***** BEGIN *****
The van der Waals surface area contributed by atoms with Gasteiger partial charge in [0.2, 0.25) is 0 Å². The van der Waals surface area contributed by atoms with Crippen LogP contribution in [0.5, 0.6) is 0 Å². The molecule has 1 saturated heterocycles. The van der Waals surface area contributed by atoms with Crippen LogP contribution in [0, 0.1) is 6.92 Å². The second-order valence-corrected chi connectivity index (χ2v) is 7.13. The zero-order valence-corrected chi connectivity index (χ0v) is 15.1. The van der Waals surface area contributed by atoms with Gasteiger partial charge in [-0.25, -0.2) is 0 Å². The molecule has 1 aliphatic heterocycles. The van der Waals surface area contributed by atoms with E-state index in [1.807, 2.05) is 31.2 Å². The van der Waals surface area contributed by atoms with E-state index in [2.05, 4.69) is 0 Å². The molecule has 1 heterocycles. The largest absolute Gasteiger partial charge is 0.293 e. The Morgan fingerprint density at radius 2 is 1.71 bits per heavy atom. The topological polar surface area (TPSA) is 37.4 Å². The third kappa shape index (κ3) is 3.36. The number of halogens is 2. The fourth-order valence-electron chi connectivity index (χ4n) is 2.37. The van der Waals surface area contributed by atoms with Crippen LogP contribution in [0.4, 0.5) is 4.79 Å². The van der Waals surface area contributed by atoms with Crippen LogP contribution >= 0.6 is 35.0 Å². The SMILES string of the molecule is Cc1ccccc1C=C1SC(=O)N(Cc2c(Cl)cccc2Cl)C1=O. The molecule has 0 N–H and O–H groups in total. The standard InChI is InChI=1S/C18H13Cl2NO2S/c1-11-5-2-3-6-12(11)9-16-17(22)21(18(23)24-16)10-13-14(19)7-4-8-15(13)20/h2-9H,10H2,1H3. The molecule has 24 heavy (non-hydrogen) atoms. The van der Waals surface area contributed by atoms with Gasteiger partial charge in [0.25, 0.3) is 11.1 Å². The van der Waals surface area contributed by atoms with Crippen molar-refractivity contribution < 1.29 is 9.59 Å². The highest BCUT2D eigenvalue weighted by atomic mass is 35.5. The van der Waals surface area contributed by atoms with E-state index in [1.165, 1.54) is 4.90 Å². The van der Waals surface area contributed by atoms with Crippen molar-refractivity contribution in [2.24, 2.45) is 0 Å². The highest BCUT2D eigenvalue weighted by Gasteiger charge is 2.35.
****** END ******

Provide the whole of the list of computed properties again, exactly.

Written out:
The van der Waals surface area contributed by atoms with Gasteiger partial charge in [0.2, 0.25) is 0 Å². The van der Waals surface area contributed by atoms with Crippen LogP contribution in [0.5, 0.6) is 0 Å². The molecule has 1 saturated heterocycles. The van der Waals surface area contributed by atoms with Crippen LogP contribution in [0, 0.1) is 6.92 Å². The second-order valence-corrected chi connectivity index (χ2v) is 7.13. The zero-order valence-corrected chi connectivity index (χ0v) is 15.1. The van der Waals surface area contributed by atoms with Gasteiger partial charge in [-0.25, -0.2) is 0 Å². The molecule has 1 aliphatic heterocycles. The van der Waals surface area contributed by atoms with E-state index in [1.807, 2.05) is 31.2 Å². The van der Waals surface area contributed by atoms with E-state index in [2.05, 4.69) is 0 Å². The molecule has 1 heterocycles. The largest absolute Gasteiger partial charge is 0.293 e. The Morgan fingerprint density at radius 2 is 1.71 bits per heavy atom. The topological polar surface area (TPSA) is 37.4 Å². The third kappa shape index (κ3) is 3.36. The number of halogens is 2. The fourth-order valence-electron chi connectivity index (χ4n) is 2.37. The van der Waals surface area contributed by atoms with Crippen LogP contribution in [0.4, 0.5) is 4.79 Å². The van der Waals surface area contributed by atoms with Crippen LogP contribution >= 0.6 is 35.0 Å². The SMILES string of the molecule is Cc1ccccc1C=C1SC(=O)N(Cc2c(Cl)cccc2Cl)C1=O. The molecule has 0 N–H and O–H groups in total. The standard InChI is InChI=1S/C18H13Cl2NO2S/c1-11-5-2-3-6-12(11)9-16-17(22)21(18(23)24-16)10-13-14(19)7-4-8-15(13)20/h2-9H,10H2,1H3. The molecule has 24 heavy (non-hydrogen) atoms. The van der Waals surface area contributed by atoms with Gasteiger partial charge in [0.25, 0.3) is 11.1 Å². The van der Waals surface area contributed by atoms with Crippen molar-refractivity contribution < 1.29 is 9.59 Å². The highest BCUT2D eigenvalue weighted by atomic mass is 35.5. The van der Waals surface area contributed by atoms with E-state index in [1.165, 1.54) is 4.90 Å². The van der Waals surface area contributed by atoms with Crippen molar-refractivity contribution in [2.24, 2.45) is 0 Å². The highest BCUT2D eigenvalue weighted by Gasteiger charge is 2.35.